2016-06-30
The rabbi at Joseph Lieberman's synagogue, Kesher Israel Congregation of the Georgetown Synagogue in Washington, D.C., delivered this sermon on Friday September 14 (Shabbat Parshat Netzavim 5761).

Tuesday night after Maariv, many of us gathered to recite Tehillim and other appropriate prayers. I said that evening that we were in a time of Aninut. That is the period defined in halachah as the time between the death of a close relative and burial. During that period, the shock is so new and so great that the focus is only on getting through the next minute, the next hour, the next day, trying to make the arrangements necessary to get to the burial. The consolations, and the questions of moving forward, are simply irrelevant. It is what is described in halachah as, "Meito mutal lefanav"--"his dead lies before him", and there is nothing else except that reality. For many people--for example, those we see on our television screens carrying pictures of loved ones, searching desperately to find them--that period continues and may continue for many months. For others of us, we have begun to move past the period of Aninut ever so slowly, and I would like, today, to help in that process in some small measure.

One of the ways that I deal with difficult times, times that are so overwhelming that I cannot grasp their magnitude, is to latch on to a symbol of the events and to search out that symbol in our sources and in our tradition. That is what I propose to do this morning.

As I was watching the scene in New York, from approximately half an hour after the second plane crashed into the World Trade Center an image was seared into my mind. It became even stronger after the two buildings collapsed. Interestingly, the image finds echo in our tradition, not from this time of year. It is not from Rosh Hashana or Yom Kippur or Succot, it is rather from halfway around the year, from Pesach. Somehow, that seemed appropriate. The world turned upside-down this week and grasping for an image from half a year away just seems like the right thing to do given the circumstances in which we are living.

The image appears in a verse from Yoel (3:3) that we recite in the Haggadah. The verse reads: "Venatati moftim bashamayim uva'aretz"--I, G-d, will place unbelievable signs in the sky and on earth, "Dam", blood, "Va'esh," and fire, "Vetimrot Ashan", and towers of smoke. Of these three symbols, the one that stood out most for me was the last--the tower of smoke. That is the symbol which I have been dealing with in trying to get a hold of the enormity of what has occurred. In fact, if you go back and look at the original text in Yoel, the prophet also continues with the tower of smoke image. "Hashemesh yeihafech lechoshech"--The sun will be turned to darkness (and you will remember that Tuesday was a very sunny day, suddenly overshadowed by the tower of smoke) "Vehayareiach ledam"--and the moon will turn blood red. Surprisingly, I saw some pictures on network television that showed what one could see of the moon through the smoke, and there clearly was a reddish tinge to it.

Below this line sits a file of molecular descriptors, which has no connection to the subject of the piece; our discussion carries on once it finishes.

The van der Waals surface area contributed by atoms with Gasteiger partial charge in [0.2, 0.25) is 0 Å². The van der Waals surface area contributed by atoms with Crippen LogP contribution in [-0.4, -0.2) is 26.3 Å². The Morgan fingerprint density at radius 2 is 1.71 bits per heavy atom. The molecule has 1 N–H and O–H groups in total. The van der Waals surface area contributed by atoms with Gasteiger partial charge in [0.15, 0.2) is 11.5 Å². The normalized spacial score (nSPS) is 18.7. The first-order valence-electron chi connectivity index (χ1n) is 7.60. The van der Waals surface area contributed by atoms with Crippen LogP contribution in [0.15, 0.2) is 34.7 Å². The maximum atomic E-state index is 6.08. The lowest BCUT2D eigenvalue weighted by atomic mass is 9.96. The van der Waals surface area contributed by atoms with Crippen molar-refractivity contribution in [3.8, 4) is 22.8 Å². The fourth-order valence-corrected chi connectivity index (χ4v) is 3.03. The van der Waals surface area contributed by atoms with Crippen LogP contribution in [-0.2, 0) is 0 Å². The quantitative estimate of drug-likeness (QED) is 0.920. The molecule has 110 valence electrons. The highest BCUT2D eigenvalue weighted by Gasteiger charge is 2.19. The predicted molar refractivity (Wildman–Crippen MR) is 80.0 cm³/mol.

As I thought about the image of the tower of smoke, I came to realize how often in our history a tower of smoke has marked life-changing tragedies. On investigating those moments in history, I discovered that there is at least some consolation in how often Rabbinic discussions surrounding those events parallel the emotions we all felt this week.

The first event that I thought of turns out, actually, not to be the earliest. We will get back to the earliest event a little later. Nonetheless, the first event that I thought of was the destruction of the first Temple. It, too, went up in fire and in a tower of smoke. There is a remarkable Midrash in Pesikta Rabati (ch. 26) that I want to share with you. It sounds remarkably like something I heard on television over and over again this past week.

The Midrash reads: "Yirmiyahu hanavi yatzah mei'anatot lavoh liyerushalayim"--Jeremiah the prophet, who lived in a suburb of Jerusalem called Anatot, was making his morning commute. He was out on I-95 in Virginia or the West Side Highway in New York riding on his donkey, and he was traveling from Anatot to Jerusalem to go about his day's prophecy, or perhaps, since he was a cohen, his day's work at the Temple. "Natal einav vera'ah ashan beit hamikdash oleh"--He raised his eyes, and he saw the tower of smoke rising from the just destroyed Temple. "Amar belibo"--He said in his heart, "Shemah chazra yisrael bitshuva lehakriv karbanot"--"Perhaps the smoke reflects the fact that the Jews have repented and therefore, that they have offered many sacrifices." Like so many people, seeing the smoke for the first time, there was denial. It cannot be what it appears to be. It cannot be what I am hearing on the radio or seeing on television and being told by the commentators has occurred. It cannot be. It must be something else.

And the Midrash continues "Amad bachomah"--He stood up on the walls, and he saw that the Temple had collapsed, and that there were rows upon rows of fallen stones, and he turned to G-d and he cried out, "pititani hashem va'eifat" (Jeremiah 20:7). In this context, I understand that verse to mean, "G-d, You seduced me, and I allowed myself to be seduced." I understand that cry today to mean that even though he was the prophet of doom and the prophet of destruction, even though he kept telling the Jews that the Temple would be destroyed, he always believed that they would listen to him, that they would repent and that somehow, it would never happen. It could never happen. He was like so many people this week, who turned wherever they turned, and said, "We were seduced. We were fooled. Yes, there were warnings. Yes, there were articles that said this kind of thing could happen, but we never believed, we couldn't believe, that it would happen here, and yet, it did."